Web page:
Time to Take Action
Our Klamath Basin Water Crisis
Upholding rural Americans' rights to grow food,
own property, and caretake our wildlife and natural resources.


County faces deadline on settlement

Commissioners have until Feb. 9 to take a position

By Ty Beaver January 15, 2010

Klamath County commissioners must decide by Feb. 9 whether to support or reject a water settlement agreement for the Klamath Basin.

Those attending a town hall meeting Wednesday at the Klamath County Government Center urged commissioners to get public input before making a decision on the Klamath Basin Restoration Agreement.

The final draft of the agreement was released last week. It aims to settle water right disputes among stakeholders in the Klamath River Basin. The document also calls for removal of four Klamath River dams and affordable power for irrigators, as well as provides a provision giving the Klamath Tribes land in northern Klamath County known as the Mazama Tree Farm.

The board announced it would ask questions of an undetermined group of stakeholders during a public meeting Feb. 8 before making a decision. The Feb. 9 decision deadline is the end of a 30-day review period. At that time, stakeholders can present the water agreement to federal lawmakers.

“We have just begun to read the final draft,” Commissioner Cheryl Hukill said.

Format criticized

But Tom Mallams, an off-Project irrigator and opponent of the agreement, criticized the planned format of the Feb. 8 meeting, and told commissioners they needed to set aside time for public input.

Hukill said there wouldn’t be time..

“We have to have our questions answered since we’re the ones signing the document,” she said.

Comissioner Al Switzer said the board would discuss and make its decision on the agreement publicly as required by public meeting laws.

Mallams was among three residents at the town hall who talked to commissioners about the restoration agreement. About two dozen people attended.

Steve Repalyea, vice chairman of the Klamath Basin Alliance, said he was not pleased with the agreement because it could still be overridden by the federal Endangered Species Act. He also didn’t like the portion of the document that provides land in northern Klamath County to the Klamath Tribes.

Repalyea said he also doubted whether any salmon would make it to Upper Klamath Lake even if four Klamath River dams were removed.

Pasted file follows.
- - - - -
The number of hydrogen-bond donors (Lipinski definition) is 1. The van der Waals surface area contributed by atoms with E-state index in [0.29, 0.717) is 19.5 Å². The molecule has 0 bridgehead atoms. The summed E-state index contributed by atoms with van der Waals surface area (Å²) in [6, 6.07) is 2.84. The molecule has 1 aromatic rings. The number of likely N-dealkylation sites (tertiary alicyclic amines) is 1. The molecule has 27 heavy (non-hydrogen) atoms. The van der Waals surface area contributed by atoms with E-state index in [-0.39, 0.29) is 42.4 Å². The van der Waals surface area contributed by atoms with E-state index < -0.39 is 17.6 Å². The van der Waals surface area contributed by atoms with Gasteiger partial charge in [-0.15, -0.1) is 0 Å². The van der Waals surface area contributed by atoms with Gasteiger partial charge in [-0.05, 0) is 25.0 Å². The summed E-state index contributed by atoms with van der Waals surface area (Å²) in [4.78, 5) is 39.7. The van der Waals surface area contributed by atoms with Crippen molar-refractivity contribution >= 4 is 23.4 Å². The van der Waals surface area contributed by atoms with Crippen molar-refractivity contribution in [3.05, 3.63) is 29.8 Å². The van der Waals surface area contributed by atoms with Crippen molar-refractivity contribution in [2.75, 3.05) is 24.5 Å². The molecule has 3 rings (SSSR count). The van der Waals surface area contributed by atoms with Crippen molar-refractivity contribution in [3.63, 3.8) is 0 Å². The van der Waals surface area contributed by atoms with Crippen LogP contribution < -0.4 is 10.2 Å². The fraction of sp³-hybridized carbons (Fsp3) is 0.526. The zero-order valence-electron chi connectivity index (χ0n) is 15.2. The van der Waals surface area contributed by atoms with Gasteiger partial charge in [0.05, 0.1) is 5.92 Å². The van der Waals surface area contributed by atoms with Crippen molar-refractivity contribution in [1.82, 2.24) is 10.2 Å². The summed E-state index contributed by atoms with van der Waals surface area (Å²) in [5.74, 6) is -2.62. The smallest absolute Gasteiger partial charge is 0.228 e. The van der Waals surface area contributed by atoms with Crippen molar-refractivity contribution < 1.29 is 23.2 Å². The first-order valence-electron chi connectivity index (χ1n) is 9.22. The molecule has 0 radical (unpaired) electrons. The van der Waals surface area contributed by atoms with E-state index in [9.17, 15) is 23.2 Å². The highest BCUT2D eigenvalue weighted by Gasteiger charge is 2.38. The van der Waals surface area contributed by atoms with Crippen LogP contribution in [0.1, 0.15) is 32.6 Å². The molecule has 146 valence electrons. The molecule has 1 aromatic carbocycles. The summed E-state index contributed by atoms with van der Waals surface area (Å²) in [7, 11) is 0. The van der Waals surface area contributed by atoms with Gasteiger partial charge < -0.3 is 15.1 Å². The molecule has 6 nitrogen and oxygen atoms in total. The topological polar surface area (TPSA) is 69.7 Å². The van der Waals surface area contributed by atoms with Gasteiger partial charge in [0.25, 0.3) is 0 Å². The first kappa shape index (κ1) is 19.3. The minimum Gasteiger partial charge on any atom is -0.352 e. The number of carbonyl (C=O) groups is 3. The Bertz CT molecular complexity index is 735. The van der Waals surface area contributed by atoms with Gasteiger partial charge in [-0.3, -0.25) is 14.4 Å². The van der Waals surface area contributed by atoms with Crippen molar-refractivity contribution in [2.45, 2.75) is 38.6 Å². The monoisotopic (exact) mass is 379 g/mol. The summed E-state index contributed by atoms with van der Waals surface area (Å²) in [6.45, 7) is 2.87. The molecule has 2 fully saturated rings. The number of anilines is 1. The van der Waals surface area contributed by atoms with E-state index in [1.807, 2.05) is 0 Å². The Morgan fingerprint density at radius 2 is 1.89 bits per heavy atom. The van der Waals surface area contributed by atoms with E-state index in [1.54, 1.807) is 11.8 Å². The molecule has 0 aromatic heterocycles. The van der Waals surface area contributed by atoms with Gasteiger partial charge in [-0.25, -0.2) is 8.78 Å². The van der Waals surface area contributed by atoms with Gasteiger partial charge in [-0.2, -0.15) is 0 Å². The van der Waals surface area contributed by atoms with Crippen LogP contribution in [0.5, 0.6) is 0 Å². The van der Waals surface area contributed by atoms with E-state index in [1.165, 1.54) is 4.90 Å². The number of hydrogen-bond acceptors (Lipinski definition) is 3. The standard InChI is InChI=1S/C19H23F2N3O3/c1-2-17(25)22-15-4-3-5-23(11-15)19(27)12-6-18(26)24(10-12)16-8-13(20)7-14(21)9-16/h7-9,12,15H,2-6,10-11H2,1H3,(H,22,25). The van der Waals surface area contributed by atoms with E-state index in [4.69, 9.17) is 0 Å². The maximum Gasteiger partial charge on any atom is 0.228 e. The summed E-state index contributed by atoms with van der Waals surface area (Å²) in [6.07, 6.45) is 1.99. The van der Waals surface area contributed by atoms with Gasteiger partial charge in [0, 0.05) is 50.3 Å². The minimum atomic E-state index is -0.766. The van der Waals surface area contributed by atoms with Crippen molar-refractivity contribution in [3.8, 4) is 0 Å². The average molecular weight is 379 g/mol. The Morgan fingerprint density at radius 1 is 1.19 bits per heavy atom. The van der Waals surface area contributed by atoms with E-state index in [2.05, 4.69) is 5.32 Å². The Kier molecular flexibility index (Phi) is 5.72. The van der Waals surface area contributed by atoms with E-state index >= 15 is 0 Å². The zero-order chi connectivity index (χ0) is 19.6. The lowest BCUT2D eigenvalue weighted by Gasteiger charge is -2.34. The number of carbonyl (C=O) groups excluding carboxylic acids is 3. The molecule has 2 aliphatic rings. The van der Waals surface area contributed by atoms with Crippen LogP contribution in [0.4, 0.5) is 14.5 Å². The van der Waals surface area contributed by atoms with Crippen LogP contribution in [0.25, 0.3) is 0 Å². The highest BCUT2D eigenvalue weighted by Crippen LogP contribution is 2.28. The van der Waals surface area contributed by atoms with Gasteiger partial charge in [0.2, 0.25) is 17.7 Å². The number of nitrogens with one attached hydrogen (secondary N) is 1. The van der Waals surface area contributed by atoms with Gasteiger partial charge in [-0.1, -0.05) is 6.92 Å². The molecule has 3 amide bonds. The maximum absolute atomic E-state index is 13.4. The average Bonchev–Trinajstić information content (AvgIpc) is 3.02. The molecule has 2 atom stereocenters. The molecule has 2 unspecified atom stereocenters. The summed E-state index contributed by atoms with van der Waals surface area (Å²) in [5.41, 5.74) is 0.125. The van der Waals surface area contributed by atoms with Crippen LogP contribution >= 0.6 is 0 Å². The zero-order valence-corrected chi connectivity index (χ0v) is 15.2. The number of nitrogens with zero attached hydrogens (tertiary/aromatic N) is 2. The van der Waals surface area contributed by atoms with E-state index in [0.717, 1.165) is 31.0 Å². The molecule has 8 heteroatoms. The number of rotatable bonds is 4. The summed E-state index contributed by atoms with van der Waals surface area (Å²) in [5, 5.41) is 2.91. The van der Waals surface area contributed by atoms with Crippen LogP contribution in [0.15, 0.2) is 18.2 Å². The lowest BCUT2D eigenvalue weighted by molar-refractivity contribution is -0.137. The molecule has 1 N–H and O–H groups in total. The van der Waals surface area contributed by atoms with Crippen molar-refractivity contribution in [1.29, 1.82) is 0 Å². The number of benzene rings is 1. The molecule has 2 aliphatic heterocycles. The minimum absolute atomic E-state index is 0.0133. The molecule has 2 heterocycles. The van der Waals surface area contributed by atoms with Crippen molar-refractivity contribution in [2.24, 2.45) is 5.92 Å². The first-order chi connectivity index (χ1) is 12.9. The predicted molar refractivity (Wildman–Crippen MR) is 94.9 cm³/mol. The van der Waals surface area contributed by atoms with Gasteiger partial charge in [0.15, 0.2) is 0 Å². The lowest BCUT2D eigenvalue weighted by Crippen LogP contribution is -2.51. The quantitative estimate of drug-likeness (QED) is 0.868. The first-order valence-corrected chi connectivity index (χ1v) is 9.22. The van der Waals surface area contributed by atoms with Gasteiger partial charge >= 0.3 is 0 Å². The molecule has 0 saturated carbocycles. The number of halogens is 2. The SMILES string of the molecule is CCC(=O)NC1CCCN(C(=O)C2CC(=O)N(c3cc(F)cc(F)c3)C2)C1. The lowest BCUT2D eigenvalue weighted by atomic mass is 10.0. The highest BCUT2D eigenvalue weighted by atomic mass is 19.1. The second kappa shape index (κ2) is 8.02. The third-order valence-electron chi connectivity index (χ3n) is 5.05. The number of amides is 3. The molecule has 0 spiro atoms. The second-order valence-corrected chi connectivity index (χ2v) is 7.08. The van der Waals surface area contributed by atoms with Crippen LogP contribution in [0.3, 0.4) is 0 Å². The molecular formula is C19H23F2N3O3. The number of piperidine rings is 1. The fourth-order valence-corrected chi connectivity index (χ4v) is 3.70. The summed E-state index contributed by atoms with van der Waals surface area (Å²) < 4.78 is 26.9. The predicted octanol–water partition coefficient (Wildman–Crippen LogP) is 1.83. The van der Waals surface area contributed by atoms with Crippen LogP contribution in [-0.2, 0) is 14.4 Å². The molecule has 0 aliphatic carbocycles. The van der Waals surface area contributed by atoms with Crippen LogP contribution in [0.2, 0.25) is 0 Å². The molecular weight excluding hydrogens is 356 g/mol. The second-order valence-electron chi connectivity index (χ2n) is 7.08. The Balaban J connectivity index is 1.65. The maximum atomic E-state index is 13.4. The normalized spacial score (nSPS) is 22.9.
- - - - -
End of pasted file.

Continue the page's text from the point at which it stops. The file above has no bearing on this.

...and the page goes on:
Commissioners said they were still reading through the final version and did not comment on Repalyea’s concerns.

Endangered species

But Commissioner John Elliott did say there wasn’t anything commissioners could do about the Endangered Species Act.

“We’re not Congress,” he said. “They’re the only people who can do anything with the ESA. Unfortunately, a lot of those folks are east of the Mississippi.”

Mallams, president of the Klamath Off Project Water Users, asked Elliott if he was going to disclose information about the meetings he attended on the restoration agreement, adding that “upsetting” and “disturbing” things were said that shouldn’t be hidden from the public.

“I think the public needs to know what went on behind those closed doors,” Mallams said.


Elliott said no one was hiding anything from the public, and that some of the meetings were brainstorming sessions meant to generate ideas. He added that those involved in the meetings were contractually prevented from discussing what happened .

“I signed the confidentiality agreement and I intend to abide by it,” Elliott said.

Switzer said that, while he opposes the concept of dam removal, the dams are not county property and PacifiCorp has agreed to remove them if it’s deemed feasible.

Side Bar
Home Contact


              Page Updated: Saturday January 16, 2010 02:15 AM  Pacific

             Copyright © klamathbasincrisis.org, 2009, All Rights Reserved